Aislabie’s work at Studley Royal was heavily criticised by William Gilpin the great advocate of the picturesque. The temples were described as “ridiculous specimens of absurd taste.” Having declared that “solitude” was “the reigning idea of the place ” Gilpin went on to castigate Aislabie’s work as ” a vain ostentation of expense…debauched in it’s conception and puerile in its execution.” and carried on insulting it for a further couple of pages. [Observations on several parts of England] Thank goodness Devis wasn’t responsible for the design, but merely for recording it.
Gilpin wanted to be equally scathing about Aisabie’s work at his other estate at Hackfall but he admits to ” a great happiness that the improver of these scenes has less in his power” and whereas at Studley everything “was within reach of his spade and axe” at Hackfall “he could only contemplate at a distance” so the landscape “continued sacred and untouched”. Anthony’s depictions of Hackfall show his adaptability, and how he caught the fashionable mood of the picturesque.
In the early 1770s, Josiah Wedgwood commissioned Devis, among others, to produce numerous views of ‘the ruins, country-houses, parks, gardens and picturesque landscapes of Great Britain’. These were intended to decorate the great creamware dinner service –known as the Frog Service – ordered by Empress Catherine the Great of Russia.
This project probably helped instigate his extensive travels across Britain, and he subsequently undertook a number of commissions from native landowners. The completed service certainly includes views by Devis of Enville, Staffordshire and Bradgate, Leicestershire.
Around 1770 he was at Tabley House, near Macclesfield in Cheshire too to record the new house built by John Carr of York for Sir Peter Byrne Leicester, which was finished in 1769. In this he was in good company because Sir Peter also employed Turner and Richard Wilson to paint the estate and house for him.
The last of the Leicester family tried to donate the estate to the National Trust, and when they declined it passed it to the University of Manchester. They have now leased the house to a health care company, and sold its estate to Crown Estates. The grounds are listed Grade II in the English Heritage Register of Parks and Gardens and include Tabley Old Hall which is just a three storey shell with a moat. There are several other listed buildings including a tower folly built in about 1780 on an island in the lake.
Amongst Devis’s other important clients was the banker Robert Child, for whom he painted Osterley Park, his London home and Upton his Midlands hunting seat, both of which I’ve written about already [follow the links]. He is also known to have worked for the Duke of Manchester at Kimbolton Castle, John Peploe Birch Esq at Garnston Hall, Herefordshire, Lord Ducie at Woodchester Park and Sir Richard Worsley at Appuldercomb on the Isle of Wight… but unfortunately I cannot trace any images of the paintings he did for any of them. If anyone knows of their whereabouts please let me know.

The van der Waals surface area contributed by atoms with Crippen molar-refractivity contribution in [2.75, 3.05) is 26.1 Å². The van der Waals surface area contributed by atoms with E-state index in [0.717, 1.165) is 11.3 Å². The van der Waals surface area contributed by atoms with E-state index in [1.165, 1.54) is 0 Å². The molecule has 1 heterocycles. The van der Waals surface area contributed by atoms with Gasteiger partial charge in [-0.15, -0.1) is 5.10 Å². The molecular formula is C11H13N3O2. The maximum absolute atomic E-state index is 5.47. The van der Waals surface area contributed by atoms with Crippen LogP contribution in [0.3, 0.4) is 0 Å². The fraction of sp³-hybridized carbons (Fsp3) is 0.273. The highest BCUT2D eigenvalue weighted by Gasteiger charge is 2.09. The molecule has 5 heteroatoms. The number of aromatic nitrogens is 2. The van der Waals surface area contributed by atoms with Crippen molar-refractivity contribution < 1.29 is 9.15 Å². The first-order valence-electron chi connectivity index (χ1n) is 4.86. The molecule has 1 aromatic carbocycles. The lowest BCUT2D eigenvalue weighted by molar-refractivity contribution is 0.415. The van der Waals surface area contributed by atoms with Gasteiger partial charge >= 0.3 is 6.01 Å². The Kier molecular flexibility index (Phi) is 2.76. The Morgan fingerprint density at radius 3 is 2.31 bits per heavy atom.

A large number of paintings of other identified sites survive, and help show the peripatetic nature of Devis’s life, and there are, of course, a number of unidentified views and sites.
But not content with that Devis also painted imaginary landscapes and views, again presumably catering for a growing market for topographical works.
In 1780, Devis moved to Albury House near Guildford in Surrey where he built a mushroom-shaped painting studio [later known as Mushroom Hall!] although there is no evidence of his exhibiting new works publicly after 1781. He certainly seemed to have stopped taking commissions soon after he moved, perhaps to emulate Gainsborough who wanted to go to “some sweet village where I can paint landskips and enjoy the fag end of life in quietness and ease.” [letter cited in Woodall].
For the next 30 years that’s exactly what he did. He painted the local landscape around Albury and created other paintings from sketches that had been bought back by his friends and neighbours from their travels.
Anthony Devis died at Albury, unmarried, in 1816, leaving most of his estate to his niece, Arthur’s daughter, Ellin, who had looked after him for many years. However he had ordered that his remaining work should be sold and unfortunately the result is that they are now widely dispersed, and so the range of his work and, for many, even their current whereabouts is unknown.